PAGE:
Tears are very important for the eyes, and for a number of reasons. They not only act as a lubricant but also a cleanser – keeping away and washing out dust, debris and foreign objects – and also as an antibacterial, neutralizing any microorganisms which take residence on the eye’s surface. Therefore, when tear production is insufficient, it can create many problems for the eyes. Not only are dry eyes uncomfortable, but they are also more prone to injury and infection. For incidental cases of dry eyes, over-the-counter eye lubricants are all that is required to ease the discomfort. But when the body cannot or does not produce enough tears, or when the tears are drained or evaporated too quickly to properly protect the eye, this can be a condition known as dry eye syndrome. Depending on the cause and extent of dry eye syndrome, it may or may not be able to be completely cured. Even when not cured, however, the symptoms can be managed. One of the treatments for dry eye syndrome is Restasis eye drops, which is a prescription artificial tear formula that contains special materials that not only lubricate and comfort the eye but also encourage the eye to produce more tears. Another possible treatment is the installation of lacrimal plugs, also called punctal plugs, which are inserted into the tear ducts to stop tears from draining off of the surface of the eye too quickly. In more extreme cases, the tear ducts might also be closed surgically. If dry eyes are a result of environmental conditions, it may also be helpful to fight the environmental causes, such as wearing sunglasses in dusty climates or using humidifiers for dry climates. Nutritional insufficiencies can also be to blame for dry eyes, in which case taking nutritional supplements or drinking more water may be advised.

Refractive Errors

A refractive error is when the shape of your eye does not bend light correctly, causing blurred vision. The common refractive disorders are: Myopia also is known as nearsightedness, is when distant objects appear blurry. Myopia is inherited and usually discovered in childhood. As a person ages, myopia can progress, requiring a stronger prescription to correct. Hyperopia also is known as farsightedness, is when close objects appear blurry. Hyperopia is most common in children. It can improve as a person ages. Astigmatism is an irregular curvature on the cornea (front surface of the eye) which causes a person’s vision to be blurred at all distances. If you experience blurred vision, difficulty reading or crossing of the eyes, it may mean you have a refractive disorder. Contact your ophthalmologist for a complete eye exam. Refractive disorders are commonly treated with corrective lenses, whether it be eyeglasses or contact lenses. Some refractive disorders may also be corrected by refractive surgery.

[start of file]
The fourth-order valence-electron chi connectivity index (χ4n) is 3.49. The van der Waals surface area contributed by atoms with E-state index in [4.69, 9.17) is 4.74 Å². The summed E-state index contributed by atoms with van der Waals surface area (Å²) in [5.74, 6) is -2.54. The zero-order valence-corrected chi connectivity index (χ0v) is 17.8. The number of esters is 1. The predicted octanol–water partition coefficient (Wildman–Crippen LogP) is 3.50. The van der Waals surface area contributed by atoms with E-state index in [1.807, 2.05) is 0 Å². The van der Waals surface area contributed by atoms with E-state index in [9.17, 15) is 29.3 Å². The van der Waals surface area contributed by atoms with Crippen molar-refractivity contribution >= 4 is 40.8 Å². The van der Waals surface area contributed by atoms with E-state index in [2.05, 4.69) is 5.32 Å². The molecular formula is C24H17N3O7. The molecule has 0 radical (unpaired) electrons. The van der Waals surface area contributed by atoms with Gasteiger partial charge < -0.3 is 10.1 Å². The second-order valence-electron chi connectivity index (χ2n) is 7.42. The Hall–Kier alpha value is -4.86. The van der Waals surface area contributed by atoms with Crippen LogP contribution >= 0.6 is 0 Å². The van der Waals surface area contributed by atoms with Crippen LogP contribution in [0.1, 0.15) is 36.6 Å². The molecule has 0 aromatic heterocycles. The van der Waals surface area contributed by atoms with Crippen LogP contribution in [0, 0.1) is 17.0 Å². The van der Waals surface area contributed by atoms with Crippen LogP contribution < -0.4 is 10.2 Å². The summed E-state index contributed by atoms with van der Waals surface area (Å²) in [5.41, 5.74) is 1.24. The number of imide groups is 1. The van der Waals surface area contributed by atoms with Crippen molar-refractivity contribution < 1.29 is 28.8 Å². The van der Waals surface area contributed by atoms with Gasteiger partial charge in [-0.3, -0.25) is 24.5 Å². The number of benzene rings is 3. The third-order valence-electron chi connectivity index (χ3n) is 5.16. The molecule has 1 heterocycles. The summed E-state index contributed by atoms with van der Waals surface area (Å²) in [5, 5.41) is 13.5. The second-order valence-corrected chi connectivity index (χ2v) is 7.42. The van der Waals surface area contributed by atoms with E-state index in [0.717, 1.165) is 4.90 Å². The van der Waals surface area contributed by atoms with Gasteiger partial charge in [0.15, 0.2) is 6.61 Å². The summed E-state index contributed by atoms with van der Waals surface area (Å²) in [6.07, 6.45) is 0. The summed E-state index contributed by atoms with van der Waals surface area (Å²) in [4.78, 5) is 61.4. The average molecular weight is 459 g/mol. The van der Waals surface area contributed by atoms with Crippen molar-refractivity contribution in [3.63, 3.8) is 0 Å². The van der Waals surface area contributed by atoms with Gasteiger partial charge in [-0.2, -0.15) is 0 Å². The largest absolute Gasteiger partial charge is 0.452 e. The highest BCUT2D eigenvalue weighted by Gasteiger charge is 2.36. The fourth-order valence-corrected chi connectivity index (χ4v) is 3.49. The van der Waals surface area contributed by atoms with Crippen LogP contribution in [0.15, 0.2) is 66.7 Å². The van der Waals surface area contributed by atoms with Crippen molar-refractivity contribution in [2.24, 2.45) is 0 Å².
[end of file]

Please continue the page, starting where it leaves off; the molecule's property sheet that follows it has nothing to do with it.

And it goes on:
Pterygium

A pterygium is a pinkish-colored patch of tissue that grows on the cornea. Pterygia can potentially grow large enough to seriously obstruct vision, but this is a rare occurrence. More often, it is a cosmetic concern, since the pterygia can be seen when it becomes red and inflamed from dust or sunlight. Eye lubricants are usually an effective treatment for smaller pterygia, since they reduce the swelling and redness, and thus their appearance. When they grow large enough to obstruct vision, however, surgery may be needed.

Presbyopia

Presbyopia is a universal focusing problem developing in most people around 45 years of age. When eyes are young, the gel inside the internal natural lens is soft so it can change shape to allow people to focus on things at various distances. But as the eye ages, the gel hardens and the lens enlarges and loses its ability to change shape to focus on near objects. People with natural 20/20 distance vision will likely need reading glasses when presbyopia develops.

Proven correction procedures are not currently available to correct presbyopia directly. Even if you achieve excellent vision through surgery, reading glasses are usually necessary beyond 45 years of age. However, new types of surgery to correct presbyopia are being investigated and may be available at our Centres in the future.

Conjunctivitis

Also known as “pink eye” from the redness and inflammation it causes, conjunctivitis is a very common affliction of the cornea that affects millions of people around the world a year. It causes irritation, itching and burning of the conjunctiva, which lines the eyelids, and can have many causes, including allergies, viruses and bacterial infections.

Many times, the disease’s symptoms are easily managed and disappear after several days, but in extreme cases, professional treatment may be needed. If severe cases are left untreated, they may worsen and impair vision.